30 April 1993

Leading Aboriginal barrister honoured

Aboriginal barrister Robert Bellear will receive an honorary degree of Doctor of Laws from Macquarie University this morning.
The award is in recognition of his professional and personal commitment to the advancement of his people.
"I'm sort of a doer rather than one who goes on about what he's done,"Bellear said last night. "But I'll certainly accept the award. It's not a token gesture, and I feel I've probably earned it."
Born in Murwillumbah, the eldest of nine children, Bellear left school early to help support his family, working as a mechanical engineer.
He graduated from the Law School at the University of NSW and was admitted to the NSW Bar in 1979.
From 1979 to 1983 he was a member of the NSW Corrective Services Advisory Committee and was appointed Counsel Assisting the Royal Commission into Aboriginal Deaths in Custody in 1987.
On behalf of the Northern Land Council he undertook a number of land rights cases for traditional owners.
Bellear co-founded the Aboriginal Housing Company in Redfern and worked as director of Redfern's Aboriginal Medical Service, Aboriginal Legal Service and Aboriginal Children's Service.
"It's the Year of Indigenous Peoples," he noted. "And people - both Aborigines and nonAborigines - have got to strive to educate each other in their respective cultures.
"While, slowly, there have been gains, Aborigines are still behind in education, health and housing to name just a few.
"But to gain a reasonable education, for example, one has to be mindful that kids have to go to school with a full stomach.
"Things are a lot better than they were 10 years ago, and multiculturalism has gone a long way towards bringing about equality.
"But I hasten to add there's still a long way to go."
Caption: Port: Bellear ... "sort of a doer".
Publication: Sydney Morning Herald
Publication date: 29-4-1993
Edition: Late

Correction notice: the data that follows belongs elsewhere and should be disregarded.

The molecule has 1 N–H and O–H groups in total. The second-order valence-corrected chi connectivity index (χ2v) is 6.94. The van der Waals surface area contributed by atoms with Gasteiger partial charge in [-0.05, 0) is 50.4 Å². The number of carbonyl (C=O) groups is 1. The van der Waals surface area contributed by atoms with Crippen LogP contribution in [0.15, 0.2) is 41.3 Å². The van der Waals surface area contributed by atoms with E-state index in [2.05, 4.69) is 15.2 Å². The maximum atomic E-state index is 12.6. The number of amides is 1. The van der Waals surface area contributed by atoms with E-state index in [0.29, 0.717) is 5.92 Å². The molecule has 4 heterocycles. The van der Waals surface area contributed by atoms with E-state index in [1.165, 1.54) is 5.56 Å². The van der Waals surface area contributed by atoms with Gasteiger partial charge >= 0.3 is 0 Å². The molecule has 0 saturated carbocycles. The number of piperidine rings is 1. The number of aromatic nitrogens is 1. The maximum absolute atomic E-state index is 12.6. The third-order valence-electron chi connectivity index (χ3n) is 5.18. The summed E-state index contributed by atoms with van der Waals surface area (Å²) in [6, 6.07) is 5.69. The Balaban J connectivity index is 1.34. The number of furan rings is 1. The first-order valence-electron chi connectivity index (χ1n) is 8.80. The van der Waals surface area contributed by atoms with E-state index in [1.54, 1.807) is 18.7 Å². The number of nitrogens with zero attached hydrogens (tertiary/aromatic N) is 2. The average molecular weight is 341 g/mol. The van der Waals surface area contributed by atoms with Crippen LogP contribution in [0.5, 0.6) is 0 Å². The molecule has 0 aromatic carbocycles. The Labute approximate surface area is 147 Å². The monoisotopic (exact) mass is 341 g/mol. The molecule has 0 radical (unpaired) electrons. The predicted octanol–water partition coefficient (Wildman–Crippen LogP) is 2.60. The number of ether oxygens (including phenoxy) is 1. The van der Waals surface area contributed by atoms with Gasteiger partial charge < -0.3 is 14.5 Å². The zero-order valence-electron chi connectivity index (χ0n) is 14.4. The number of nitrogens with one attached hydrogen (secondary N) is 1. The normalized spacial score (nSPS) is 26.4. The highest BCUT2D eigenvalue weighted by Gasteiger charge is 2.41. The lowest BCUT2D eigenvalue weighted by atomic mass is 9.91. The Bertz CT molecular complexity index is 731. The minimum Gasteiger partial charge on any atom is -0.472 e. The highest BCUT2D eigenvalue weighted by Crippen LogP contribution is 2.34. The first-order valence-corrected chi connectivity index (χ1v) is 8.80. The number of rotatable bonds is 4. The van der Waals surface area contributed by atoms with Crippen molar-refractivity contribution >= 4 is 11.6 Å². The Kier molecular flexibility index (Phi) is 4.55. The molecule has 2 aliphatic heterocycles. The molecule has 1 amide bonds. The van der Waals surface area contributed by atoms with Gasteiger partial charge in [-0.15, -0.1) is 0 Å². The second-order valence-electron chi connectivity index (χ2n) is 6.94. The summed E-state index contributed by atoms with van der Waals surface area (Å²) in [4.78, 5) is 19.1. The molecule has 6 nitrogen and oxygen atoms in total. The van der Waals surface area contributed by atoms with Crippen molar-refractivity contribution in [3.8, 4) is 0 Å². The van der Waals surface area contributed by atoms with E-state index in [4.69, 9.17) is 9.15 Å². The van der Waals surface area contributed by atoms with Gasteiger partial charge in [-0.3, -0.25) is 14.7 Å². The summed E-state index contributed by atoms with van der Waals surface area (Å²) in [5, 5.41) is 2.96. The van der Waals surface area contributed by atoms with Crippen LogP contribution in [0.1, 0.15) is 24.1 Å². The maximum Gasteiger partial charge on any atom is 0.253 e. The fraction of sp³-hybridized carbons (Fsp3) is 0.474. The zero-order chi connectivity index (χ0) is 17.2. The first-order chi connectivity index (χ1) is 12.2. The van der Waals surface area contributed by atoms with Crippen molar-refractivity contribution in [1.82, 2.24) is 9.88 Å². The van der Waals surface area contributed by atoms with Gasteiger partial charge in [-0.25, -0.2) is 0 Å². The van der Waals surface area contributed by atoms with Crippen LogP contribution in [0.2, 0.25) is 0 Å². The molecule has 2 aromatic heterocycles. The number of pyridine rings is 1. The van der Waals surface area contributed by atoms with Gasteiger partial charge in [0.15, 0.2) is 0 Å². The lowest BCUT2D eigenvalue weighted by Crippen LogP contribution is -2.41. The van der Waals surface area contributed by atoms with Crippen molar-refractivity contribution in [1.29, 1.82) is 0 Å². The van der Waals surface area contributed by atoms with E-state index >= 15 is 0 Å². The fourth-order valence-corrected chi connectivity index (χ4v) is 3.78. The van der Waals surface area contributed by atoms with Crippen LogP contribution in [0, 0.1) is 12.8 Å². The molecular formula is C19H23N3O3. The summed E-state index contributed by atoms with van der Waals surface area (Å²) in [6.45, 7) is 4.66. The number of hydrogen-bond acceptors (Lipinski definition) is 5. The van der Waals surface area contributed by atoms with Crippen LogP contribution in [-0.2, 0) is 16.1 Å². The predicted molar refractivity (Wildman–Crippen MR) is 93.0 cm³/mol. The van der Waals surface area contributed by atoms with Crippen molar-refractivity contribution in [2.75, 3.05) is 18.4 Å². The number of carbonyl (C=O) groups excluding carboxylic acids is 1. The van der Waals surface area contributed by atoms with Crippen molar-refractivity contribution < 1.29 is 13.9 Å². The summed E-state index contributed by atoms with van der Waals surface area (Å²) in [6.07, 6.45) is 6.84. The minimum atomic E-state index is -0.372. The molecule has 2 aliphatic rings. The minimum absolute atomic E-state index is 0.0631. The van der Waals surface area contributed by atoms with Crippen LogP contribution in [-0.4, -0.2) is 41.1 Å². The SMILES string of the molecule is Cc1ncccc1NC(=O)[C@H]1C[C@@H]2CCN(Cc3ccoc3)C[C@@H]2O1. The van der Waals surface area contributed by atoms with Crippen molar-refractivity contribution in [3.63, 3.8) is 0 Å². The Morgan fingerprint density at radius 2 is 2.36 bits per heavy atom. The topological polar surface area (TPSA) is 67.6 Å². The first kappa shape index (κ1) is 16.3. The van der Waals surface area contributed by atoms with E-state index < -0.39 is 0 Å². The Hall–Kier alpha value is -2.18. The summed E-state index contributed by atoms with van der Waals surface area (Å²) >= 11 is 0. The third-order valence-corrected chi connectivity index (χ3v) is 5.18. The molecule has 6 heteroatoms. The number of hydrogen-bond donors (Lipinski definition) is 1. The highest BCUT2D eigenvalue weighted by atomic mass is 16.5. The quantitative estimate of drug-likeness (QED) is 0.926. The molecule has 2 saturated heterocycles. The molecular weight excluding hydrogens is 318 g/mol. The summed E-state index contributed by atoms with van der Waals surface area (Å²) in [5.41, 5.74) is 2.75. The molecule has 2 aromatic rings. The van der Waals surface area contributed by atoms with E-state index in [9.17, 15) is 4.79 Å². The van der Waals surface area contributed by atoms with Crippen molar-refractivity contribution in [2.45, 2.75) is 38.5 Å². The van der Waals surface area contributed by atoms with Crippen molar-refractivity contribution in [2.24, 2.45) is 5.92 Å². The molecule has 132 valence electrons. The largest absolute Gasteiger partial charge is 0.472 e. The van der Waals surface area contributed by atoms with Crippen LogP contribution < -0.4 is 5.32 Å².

Page no: 2
Section: News and Features
Length: 393
First published in The Sydney Morning Herald

28 April 1993

Redfern's new Access to art

Here is the writeoff or the first paragraph After almost eight years in Balmain, Access Contemporary Art Gallery is investing $1 million to move premises to a new warehouse in the heart of Redfern's emerging gallery belt.
"The building cost us in excess of half a million, and the refurbishment will cost the same," gallery director Brenda May revealed yesterday.
Access - which specialises in Australian contemporary painting and sculpture - will begin refurbishment of the Boronia Street premises next week and plans to move into the 550-square-metre space in October.
"At the moment it's actually just a brick shed," May said.
Robert May, of May & Swan Architects, will direct the refurbishment.
"He's also my husband, which means he's got a very difficult client," May quipped.
She explained the move was spurred by the realisation that, in Balmain, they were isolated from the nucleus of Sydney's art scene.
"We opened in Balmain in the first place because we didn't want to be seen as yet another Paddington gallery," she said.
"We wanted to do something different and develop a different feel. But, in retrospect, we made ourselves less accessible.
"Balmain's gorgeous and I love it. But it's become very gentrified, whereas the East Redfern-Surry Hills area hasn't yet.
"It still has that character where there are older residents who haven't been bought out and moved on."
May noted there were "heaps" of advantages in moving to Redfern: "When people go to galleries they don't usually just shoot out to one. They like to take a few hours and go to a few.
"And we're right in among the gallery belt here - next door to Yuill/Crowley, 10 minutes' walk to Ray Hughes, and Legge Gallery is down the road.
"People will start at Taylor Square, go to the artist-run galleries like Ten Taylor Street, then take in Ray Hughes, Yuill/Crowley, us and so on.
"Redfern is also one of the few areas that still has decent-sized warehousing."
Apart from Access, Redfern will also see a new gallery, Pendulum, open in June.
Pendulum directors Cameron Prince and Mishka Borowksi are seeking to support younger artists.
Pendulum will swell the number of exhibition spaces from Taylor Square to Redfern to at least 17.
Caption: ILLUS: Moving pictures ... Brenda May in the new gallery space in Redfern. Picture by BEN RUSHTON
Publication: Sydney Morning Herald
Publication date: 27-4-1993
Edition: Late
Page no: 2
Section: News and Features
Length: 482
First published in The Sydney Morning Herald

23 April 1993

Art row leaves bitter taste on the palette

Reeling from recent controversy at Australia's oldest commercial art dealer, Macquarie Galleries, Sydney's art world has been besieged with calls to get its act together.
"We all think the art world has this patina of gentility about it. But it doesn't," leading arts lawyer Shane Simpson told Inside Sydney. "It's not about chardonnay - it's about getting paid."